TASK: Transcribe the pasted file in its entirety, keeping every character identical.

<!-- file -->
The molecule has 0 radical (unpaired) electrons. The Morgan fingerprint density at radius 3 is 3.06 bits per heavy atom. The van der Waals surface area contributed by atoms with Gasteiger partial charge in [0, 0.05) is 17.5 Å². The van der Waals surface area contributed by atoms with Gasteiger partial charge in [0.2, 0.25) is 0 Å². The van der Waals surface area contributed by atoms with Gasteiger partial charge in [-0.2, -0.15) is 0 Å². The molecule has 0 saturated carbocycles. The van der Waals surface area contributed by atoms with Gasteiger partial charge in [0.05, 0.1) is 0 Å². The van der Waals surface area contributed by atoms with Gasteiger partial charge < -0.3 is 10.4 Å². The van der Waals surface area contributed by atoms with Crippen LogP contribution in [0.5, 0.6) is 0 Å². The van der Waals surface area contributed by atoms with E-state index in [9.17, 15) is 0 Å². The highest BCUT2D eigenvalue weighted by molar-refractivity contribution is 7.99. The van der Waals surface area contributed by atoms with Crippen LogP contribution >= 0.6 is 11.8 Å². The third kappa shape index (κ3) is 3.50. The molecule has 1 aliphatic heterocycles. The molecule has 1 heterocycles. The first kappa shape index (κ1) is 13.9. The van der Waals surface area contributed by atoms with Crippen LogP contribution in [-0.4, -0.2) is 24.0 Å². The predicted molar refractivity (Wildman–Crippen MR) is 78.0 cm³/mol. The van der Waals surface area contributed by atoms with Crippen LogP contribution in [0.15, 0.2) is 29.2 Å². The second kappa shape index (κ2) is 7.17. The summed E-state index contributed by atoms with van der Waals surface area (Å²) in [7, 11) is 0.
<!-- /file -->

The molecule has 0 radical (unpaired) electrons. The Morgan fingerprint density at radius 3 is 3.06 bits per heavy atom. The van der Waals surface area contributed by atoms with Gasteiger partial charge in [0, 0.05) is 17.5 Å². The van der Waals surface area contributed by atoms with Gasteiger partial charge in [0.2, 0.25) is 0 Å². The van der Waals surface area contributed by atoms with Gasteiger partial charge in [-0.2, -0.15) is 0 Å². The molecule has 0 saturated carbocycles. The van der Waals surface area contributed by atoms with Gasteiger partial charge in [0.05, 0.1) is 0 Å². The van der Waals surface area contributed by atoms with Gasteiger partial charge < -0.3 is 10.4 Å². The van der Waals surface area contributed by atoms with Crippen LogP contribution in [0.5, 0.6) is 0 Å². The van der Waals surface area contributed by atoms with E-state index in [9.17, 15) is 0 Å². The highest BCUT2D eigenvalue weighted by molar-refractivity contribution is 7.99. The van der Waals surface area contributed by atoms with Crippen LogP contribution >= 0.6 is 11.8 Å². The third kappa shape index (κ3) is 3.50. The molecule has 1 aliphatic heterocycles. The molecule has 1 heterocycles. The first kappa shape index (κ1) is 13.9. The van der Waals surface area contributed by atoms with Crippen LogP contribution in [-0.4, -0.2) is 24.0 Å². The predicted molar refractivity (Wildman–Crippen MR) is 78.0 cm³/mol. The van der Waals surface area contributed by atoms with Crippen LogP contribution in [0.15, 0.2) is 29.2 Å². The second kappa shape index (κ2) is 7.17. The summed E-state index contributed by atoms with van der Waals surface area (Å²) in [7, 11) is 0.